Northwest Entrepreneur Network Showcases Startups in Health Care, Software, Clean Power, Apparel, & Plenty More
A really interesting variety of startups made their initial pitches to the broader investing crowd yesterday at the Northwest Entrepreneur Network’s First Look Forum. The 12 presenters represented a wide array of sectors, from food to retail to software services and—seriously—nuclear fusion power. “I don’t think we could have imagined a more diverse slate, in every sense of the word, than what we have today,” NWEN executive director Rebecca Lovell said.
The event itself was the culmination of a long coaching process that readies a select group of companies and entrepreneurs for their turn in front of the investor audience. And there’s a real emphasis on showcasing many different kinds of businesses—which is notable in an investing scene (and media landscape) that can seem dominated by techies.
Each of the 12 companies on display had five minutes to give a pitch (with slides), and then five finalists were grilled by a panel of venture capitalist judges: Mark Ashida from OVP Venture Partners, Michelle Goldberg from Ignition Partners, and Bill McAleer from Voyager Capital.
The winner was Guide Analytics, a mobile-connected bracelet and monitoring system that keeps track of edema, a swelling that can lead to hospitalizations, particularly in heart patients. Chief executive Deborah Kessler’s previous work includes time at Rosetta Informatics and NASA—“My advisers tell me I’m supposed to say, ‘I am a rocket scientist,'” she quipped. The device itself boasts low manufacturing costs, even though it has a battery, transmitters, and sensors. Investors did question whether relying on elderly heart patients to have a new smartphone for transmitting critical medical data was asking too much. Kessler said it was possible, however, to work with patients who have a lower-end cell phone. The company won a year of free office space from Martin Selig Real Estate.
I put together these snapshots from the four other finalists, and you can check out the longer list of participants over at NWEN.
—Snuggle Cloud is a private, one-on-one social network for couples—especially those in long-distance relationships. Co-founders Emily Marshall and Kiran Gollu were actually in separate long-distance relationships themselves. Their idea is that, although Facebook is hugely popular, people are not going to post a bunch of lovey-dovey stuff in the wild where anyone else can read it. Snuggle Cloud is walled off from everyone else, with a bunch of typical social networking features built in. Interestingly, a key part of the beta test was a spouses’ support group at the Fort Lewis Army base near Tacoma. The business model is a combination of advertising and lead-generation revenue from online purchases. “We got a lot of grief for our name, but we found that the guys go where the gals are, and the gals don’t have a problem with our name,” Marshall said.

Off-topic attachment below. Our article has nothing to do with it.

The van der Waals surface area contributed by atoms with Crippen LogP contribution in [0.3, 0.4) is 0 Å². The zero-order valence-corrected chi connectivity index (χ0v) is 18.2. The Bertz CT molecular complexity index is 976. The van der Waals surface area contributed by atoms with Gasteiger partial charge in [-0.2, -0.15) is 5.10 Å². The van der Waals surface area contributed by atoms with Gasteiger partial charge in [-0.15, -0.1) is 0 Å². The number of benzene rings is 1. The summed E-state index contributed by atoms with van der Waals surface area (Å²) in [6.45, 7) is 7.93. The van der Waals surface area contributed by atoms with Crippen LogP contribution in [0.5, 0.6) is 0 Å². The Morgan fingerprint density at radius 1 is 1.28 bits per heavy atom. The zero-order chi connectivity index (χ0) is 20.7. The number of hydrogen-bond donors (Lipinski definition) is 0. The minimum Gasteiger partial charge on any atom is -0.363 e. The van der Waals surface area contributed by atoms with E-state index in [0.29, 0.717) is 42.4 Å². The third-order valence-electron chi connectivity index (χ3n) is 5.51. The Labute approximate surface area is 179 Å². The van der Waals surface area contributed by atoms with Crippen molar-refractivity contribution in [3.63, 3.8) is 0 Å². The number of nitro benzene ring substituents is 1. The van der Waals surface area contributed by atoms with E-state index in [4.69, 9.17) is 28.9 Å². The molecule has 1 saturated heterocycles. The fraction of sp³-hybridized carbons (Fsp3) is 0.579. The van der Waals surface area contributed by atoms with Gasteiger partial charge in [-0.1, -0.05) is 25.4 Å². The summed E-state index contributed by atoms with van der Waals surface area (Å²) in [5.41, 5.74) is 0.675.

—Location Genome Platform is a software service for app developers that helps people find places and things they might like. The company’s combination of location and recommendation data is pitched as a sort of “Pandora for places,” and was inspired by the Pandora’s intuitive music-predicting engine. Founder Maria Zhang, a veteran of Zillow and Microsoft, said she’s targeting a gap between costlier, more complex services and lower-end, less powerful suppliers. She said Location Genome’s data is compiled by crawling a ton of publicly available Web sources, tapping other open-source data pools, and allowing customers to upload their own data. It works on any platform, and is priced on a “freemium” model that charges based on usage and offers a premium level with more customization. UrbanQ is Zhang’s showcase app created using the software, and another Forum participant, Meevine, said it’s planning to use Location Genome for its own app.
—Little Borrowed Dress is a new twist on the apparel-rental business that includes Seattle-based fancy-handbag online rental company Bag Borrow or Steal. Little Borrowed Dress is specifically targeting bridesmaid dress rentals, and doing so with its own line of five different dresses, all in silk, from a single designer. The company wants to expand the tux-rental model to more women, who traditionally are stuck buying a fairly expensive dress that they don’t wear again. Founder Corie Hardee said the next step is partnering with brick-and-mortar formal wear shops to give a fitting location, which will eliminate the back-and-forth trying-on process she currently faces. “The key to scaling this business is giving women the opportunity to try on the dress before they rent,” Hardee said.
—Appitude, led by the only male presenter in the finals (kind of refreshing), is trying to find a new, more interactive platform for e-book publishing by making the content more like an interactive mobile app and less like a regular e-book. Founder and CEO Vj Anma, who basically ran onto the stage both times, is targeting specialty publishers and niche authors who have passionate fanbases. He said the ability to share notes, questions, and impressions of a book makes it “like crack for book addicts.” “For the first time, after a book leaves the store, authors have a way of having real-time chat with their readers,” he added. Publishers pay a flat fee for each book published as an app, and pay Appitude a 35 percent royalty on each sale in app stores, which Anma pegged at $10-$15.